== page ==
From Flann O’Brien’s At Swim-Two-Birds:

    “He suggested that we should drink a number of jars or pints of plain porter in Grogan’s public house. I observed that it would probably do us no harm, thus expressing my whole-hearted concurrence by a figure of speech.

    Name of figure of speech: Litotes (or Meiosis).”

    From The Chambers Dictionary:

    “litotes…meiosis or understatement; esp affirmation by negation of the contrary, as in not a little angry = furious”

    “not saying enough” is not an adequate definition of litotes. It is a perfectly good jocular definition of understatement. So the clue needs a ?.

    Enough said?

  21. Trailman says:

    Pedantry corner first:
    I’m with Rowland. 7, 24, should be which not whom, the NYT not being animate.
    But who cares really. Paul more than most setters has a genius for the unfolding of a puzzle, one thing leading to another (pardon any innuendo). For me this was half on my journey into town this morning, culminating in MEGASTAR just before I got off the tube, and the assorted big names falling neatly out on the way back. Wonderful!

  22. RCWhiting says:

    Thanks all
    Quite a good challenge especially the NE corner which I struggled with until I got Northrop. ‘Reach down’ was last in, I had been fixated on R(ea)(D)y (RY=line) since the very beginning.
    I always get pleasure from nice fresh anagrams and there were two today at 14d and 13ac.
    Why is the title so annoying to rho?

  23. Dave Ellison says:

    NeilW @ 14. Yes, I realised “cian” wasn’t a word, so I new it couldn’t be MAGICIAN – the only word I could think of at the time; and I couldn’t fit it to the clue anyway.

  24. JollySwagman says:

    @rho #20 But isn’t “not saying enough” an example of litotes in itself?

  25. rowland says:

    NeilW, are you Neil Wellard, the gentleman who ran this site in its early days? Sorry for asking, but I used to lurk back then, cheating on the clues I’m now better able to solve, and have been wondering.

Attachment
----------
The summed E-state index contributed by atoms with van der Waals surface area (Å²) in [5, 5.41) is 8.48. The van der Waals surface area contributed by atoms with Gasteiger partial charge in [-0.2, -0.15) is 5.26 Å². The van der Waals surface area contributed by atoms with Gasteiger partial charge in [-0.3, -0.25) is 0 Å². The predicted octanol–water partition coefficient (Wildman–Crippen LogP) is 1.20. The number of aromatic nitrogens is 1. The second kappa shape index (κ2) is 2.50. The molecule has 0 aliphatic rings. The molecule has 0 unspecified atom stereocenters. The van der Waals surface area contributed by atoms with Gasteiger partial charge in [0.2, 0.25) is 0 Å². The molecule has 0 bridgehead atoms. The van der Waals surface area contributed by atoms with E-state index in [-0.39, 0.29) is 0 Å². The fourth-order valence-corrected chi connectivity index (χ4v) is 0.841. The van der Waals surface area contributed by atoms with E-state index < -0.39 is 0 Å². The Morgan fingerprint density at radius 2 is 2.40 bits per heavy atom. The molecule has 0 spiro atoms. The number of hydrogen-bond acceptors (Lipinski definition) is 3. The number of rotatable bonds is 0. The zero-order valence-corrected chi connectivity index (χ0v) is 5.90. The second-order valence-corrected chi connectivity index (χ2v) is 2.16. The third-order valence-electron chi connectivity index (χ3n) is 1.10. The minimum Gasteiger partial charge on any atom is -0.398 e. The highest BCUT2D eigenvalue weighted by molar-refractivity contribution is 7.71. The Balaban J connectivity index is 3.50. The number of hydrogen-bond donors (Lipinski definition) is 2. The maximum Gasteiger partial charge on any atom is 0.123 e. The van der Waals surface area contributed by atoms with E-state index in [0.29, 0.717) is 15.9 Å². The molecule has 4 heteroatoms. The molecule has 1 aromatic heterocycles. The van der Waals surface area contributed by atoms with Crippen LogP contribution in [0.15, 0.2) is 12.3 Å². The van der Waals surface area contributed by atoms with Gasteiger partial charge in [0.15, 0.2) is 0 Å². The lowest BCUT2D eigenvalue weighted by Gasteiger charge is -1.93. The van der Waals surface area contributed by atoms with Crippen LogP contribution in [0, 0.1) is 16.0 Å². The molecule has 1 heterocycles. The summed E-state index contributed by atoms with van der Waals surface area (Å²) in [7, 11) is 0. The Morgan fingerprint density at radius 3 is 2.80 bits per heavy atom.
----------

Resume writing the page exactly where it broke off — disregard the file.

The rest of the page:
Trailman, thank you, but I hope I wasn’t being ‘pedantic’. The ‘whom’ looks like a straightforward mistake to me! Also I hope your Tube journeys aren’t too tough with all the extra Olympics ‘traffic’.

    Thanks again for the wisdom, all.


  26. NeilW says:

    Hi Rowly @25. Sadly, no but thank you for the compliment. A while ago, I was suspected of being Neil Walker (Tramp) which was extremely gratifying, though also wrong. Luckily, crypticsue @15 pricked my balloon today. 😉

  27. rhotician says:

    RCW @22: Why is the title so annoying to rho? Don’t ask me, mate.

    What do you mean by title?

  28. Trailman says:

    Hi Rowland, to me pedantry is to be applauded, so no worries there! :)
    London is functioning fantastically well so far thanks. I was on my way to an Olympic duty as an ‘Ambassador’, so am responsible for some of the extra traffic anyway.

  29. Paul B says:

    But one wouldn’t applaud (or disdain for that matter) the Argus-eyed identification of a simple error as ‘pedantry': I think that’s the point.

  30. William says:

    Thank you PeterO.